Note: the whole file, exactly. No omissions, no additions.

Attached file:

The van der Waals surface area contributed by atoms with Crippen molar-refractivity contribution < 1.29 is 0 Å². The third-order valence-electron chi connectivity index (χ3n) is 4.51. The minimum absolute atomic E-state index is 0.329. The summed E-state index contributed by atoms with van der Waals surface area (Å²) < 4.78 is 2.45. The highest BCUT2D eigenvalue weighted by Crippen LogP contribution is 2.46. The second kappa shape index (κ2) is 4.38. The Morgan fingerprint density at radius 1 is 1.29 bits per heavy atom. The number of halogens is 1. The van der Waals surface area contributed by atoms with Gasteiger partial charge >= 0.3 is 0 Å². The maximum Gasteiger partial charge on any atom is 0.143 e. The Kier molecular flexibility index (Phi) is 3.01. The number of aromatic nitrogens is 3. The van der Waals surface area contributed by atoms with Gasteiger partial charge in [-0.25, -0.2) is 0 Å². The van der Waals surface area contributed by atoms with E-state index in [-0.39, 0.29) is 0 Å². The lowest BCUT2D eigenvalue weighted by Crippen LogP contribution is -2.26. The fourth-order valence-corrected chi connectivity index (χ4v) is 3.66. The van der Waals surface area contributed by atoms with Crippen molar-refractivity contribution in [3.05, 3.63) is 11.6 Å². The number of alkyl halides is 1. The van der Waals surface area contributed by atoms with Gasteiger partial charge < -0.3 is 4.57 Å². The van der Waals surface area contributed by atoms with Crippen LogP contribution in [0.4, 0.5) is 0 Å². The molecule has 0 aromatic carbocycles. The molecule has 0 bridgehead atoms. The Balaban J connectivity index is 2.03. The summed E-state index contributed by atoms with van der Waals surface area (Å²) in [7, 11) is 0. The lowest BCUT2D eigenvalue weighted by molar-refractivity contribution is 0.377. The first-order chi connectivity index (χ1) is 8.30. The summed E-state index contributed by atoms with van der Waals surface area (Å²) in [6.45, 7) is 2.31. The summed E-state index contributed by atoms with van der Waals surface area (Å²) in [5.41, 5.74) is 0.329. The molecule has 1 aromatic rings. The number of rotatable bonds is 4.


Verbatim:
The van der Waals surface area contributed by atoms with Crippen molar-refractivity contribution < 1.29 is 0 Å². The third-order valence-electron chi connectivity index (χ3n) is 4.51. The minimum absolute atomic E-state index is 0.329. The summed E-state index contributed by atoms with van der Waals surface area (Å²) < 4.78 is 2.45. The highest BCUT2D eigenvalue weighted by Crippen LogP contribution is 2.46. The second kappa shape index (κ2) is 4.38. The Morgan fingerprint density at radius 1 is 1.29 bits per heavy atom. The number of halogens is 1. The van der Waals surface area contributed by atoms with Gasteiger partial charge >= 0.3 is 0 Å². The maximum Gasteiger partial charge on any atom is 0.143 e. The Kier molecular flexibility index (Phi) is 3.01. The number of aromatic nitrogens is 3. The van der Waals surface area contributed by atoms with Gasteiger partial charge in [-0.25, -0.2) is 0 Å². The van der Waals surface area contributed by atoms with E-state index in [-0.39, 0.29) is 0 Å². The lowest BCUT2D eigenvalue weighted by Crippen LogP contribution is -2.26. The fourth-order valence-corrected chi connectivity index (χ4v) is 3.66. The van der Waals surface area contributed by atoms with Crippen molar-refractivity contribution in [3.05, 3.63) is 11.6 Å². The number of alkyl halides is 1. The van der Waals surface area contributed by atoms with Gasteiger partial charge < -0.3 is 4.57 Å². The van der Waals surface area contributed by atoms with Crippen LogP contribution in [0.4, 0.5) is 0 Å². The molecule has 0 aromatic carbocycles. The molecule has 0 bridgehead atoms. The Balaban J connectivity index is 2.03. The summed E-state index contributed by atoms with van der Waals surface area (Å²) in [7, 11) is 0. The lowest BCUT2D eigenvalue weighted by molar-refractivity contribution is 0.377. The first-order chi connectivity index (χ1) is 8.30. The summed E-state index contributed by atoms with van der Waals surface area (Å²) in [6.45, 7) is 2.31. The summed E-state index contributed by atoms with van der Waals surface area (Å²) in [5.41, 5.74) is 0.329. The molecule has 1 aromatic rings. The number of rotatable bonds is 4.